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19 February 2016updated 09 Sep 2021 1:37pm

Whether to leave or stay in Europe is a far bigger question than the substance of David Cameron’s deal

Our EU membership is not tied up with migration, but it is tied up with British jobs, economic growth, and the security of our country. These are not trivial matters. But right now they are being ruthlessly sidelined in favour of an irrational obsession with a totally different issue.

By Richard Corbett

Both sides of the EU debate have become obsessed by entirely the wrong question, and it’s increasingly frightening.

You only have to look at this week’s headlines on Europe to see it. Monday’s Independent: “Corbyn prepares to attack Cameron on demand for emergency brake on EU migration”. Tuesday’s Guardian: “Cameron can’t hit EU migration emergency break for 18 months”. Wednesday’s Express: “Cameron faces new watering-down of migrants benefits curb”. Thursday’s Times: “EU migrant workers top 2m in blow to Cameron”.

Migration is a hot topic in the United Kingdom at the moment. And I don’t mean to be at all dismissive of people’s concerns about it. Quite the opposite: I understand that it’s high on the list of worries for many voters. There are some real, practical difficulties on the ground in areas which have experienced high levels of inward migration in recent years. Resources are stretched, take-home pay could be under pressure, jobs are thin on the ground. I understand that many people are unhappy and frustrated, and they deserve to be listened to.

The problem, as usual, is not with the voters. It’s with how we politicians have responded. Have we taken the time to listen to people’s real concerns? Have we investigated the real causes of the problems they describe? Have we put forward positive proposals which could address these issues — or have we just gone along with the headlines?

By now, we could have cracked down on unscrupulous employers who drive down wages by underpaying newly-arrived workers who aren’t familiar with the system. By now, we could have directed a share of the windfall the exchequer receives from hardworking EU taxpayers into boosting public services in those areas which are experiencing particular difficulties. By now, we could have outlawed the despicable practice adopted by some employment agencies who advertise British jobs in Poland but not in the local job centre.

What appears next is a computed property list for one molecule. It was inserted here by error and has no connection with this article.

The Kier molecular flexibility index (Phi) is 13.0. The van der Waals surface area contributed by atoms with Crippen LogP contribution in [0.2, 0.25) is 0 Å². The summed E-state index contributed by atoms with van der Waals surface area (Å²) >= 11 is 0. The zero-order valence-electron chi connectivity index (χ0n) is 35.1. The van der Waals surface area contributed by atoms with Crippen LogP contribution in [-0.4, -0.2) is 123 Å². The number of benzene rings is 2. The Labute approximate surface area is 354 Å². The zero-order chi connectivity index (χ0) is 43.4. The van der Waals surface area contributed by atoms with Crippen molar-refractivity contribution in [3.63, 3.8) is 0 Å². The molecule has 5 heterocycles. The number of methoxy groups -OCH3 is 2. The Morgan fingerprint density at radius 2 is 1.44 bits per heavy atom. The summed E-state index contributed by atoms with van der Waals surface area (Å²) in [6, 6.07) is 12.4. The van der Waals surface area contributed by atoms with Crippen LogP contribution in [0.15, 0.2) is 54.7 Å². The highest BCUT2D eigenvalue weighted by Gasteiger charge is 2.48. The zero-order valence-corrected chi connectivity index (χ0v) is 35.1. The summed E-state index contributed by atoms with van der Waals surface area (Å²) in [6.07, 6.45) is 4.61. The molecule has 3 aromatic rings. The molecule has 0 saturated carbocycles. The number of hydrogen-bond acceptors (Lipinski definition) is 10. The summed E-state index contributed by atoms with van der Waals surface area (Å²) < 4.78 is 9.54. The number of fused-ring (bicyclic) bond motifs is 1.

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Have we done any of these things? We have not. What we’ve done instead, as a political class, is thrash around for a scapegoat. And – through a combination of laziness and cowardice – the scapegoat we’ve settled on is the European Union.

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It was not always so. When David Cameron first outlined his proposal to seek EU reforms and then hold an in/out referendum, his speech contained several rough-cut reform ideas. Most of these have survived in some form or another in the draft deal that European prime ministers and presidents are discussing. But conspicuous by its absence from that original speech was any mention of immigration.

Yet this is the very theme which, under intense pressure from the right wing of the Tory party and Ukip, has now become nothing short of an obsession for Cameron.

On a purely rational reading, this obsession is wrongheaded. Citizens of other EU countries are actually in a minority among migrants in Britain: most overseas-born UK residents are from further afield, and it’s entirely up to us how we handle them. Meanwhile, within the EU, the principle of free movement is entirely reciprocal, meaning there are almost as many Brits living in other EU countries as there are other Europeans living here. And while many British ex-pats in Europe are retired folk — sunning themselves on Mediterranean coasts and enjoying their right to draw on local public health facilities — most EU workers in the UK are young, hardworking, recently educated at the expense of their home country, who now contribute a third more to the UK exchequer in taxes than they take out in benefits and public services combined. We may well be concerned about the loss of these people to their native countries, but we ought to be positively celebrating the contribution they make here.

If we want to take seriously people’s concerns about immigration, first and foremost we must be honest about what gives rise to those concerns. And if immigration is a problem, it is emphatically not an EU problem. It suits the right wing of the Tory party, and especially Ukip, to try to conflate the two continually in the public consciousness — but that strategy is dishonest and, for those of us who want to talk about the real European issues, counter-productive.

And it’s frightening that the conflation strategy is succeeding, because Britain’s European question is vitally important in its own right. Our EU membership is not tied up with migration, but it is tied up with British jobs, economic growth, and the security of our country. These are not trivial matters. But right now they are being ruthlessly sidelined in favour of an irrational obsession with a totally different issue.

Like it or not, the question on which Brits will be asked to vote later this year will not be about immigration. It will not even be about Cameron’s reforms, whatever our views on them may be. It will about something much more fundamental: the future of our country, and the kind of country we want it to be.

It’s time to recover our collective sanity, look past the distractions, and focus on the real issue.

Richard Corbett is deputy leader of the Labour group in the European parliament.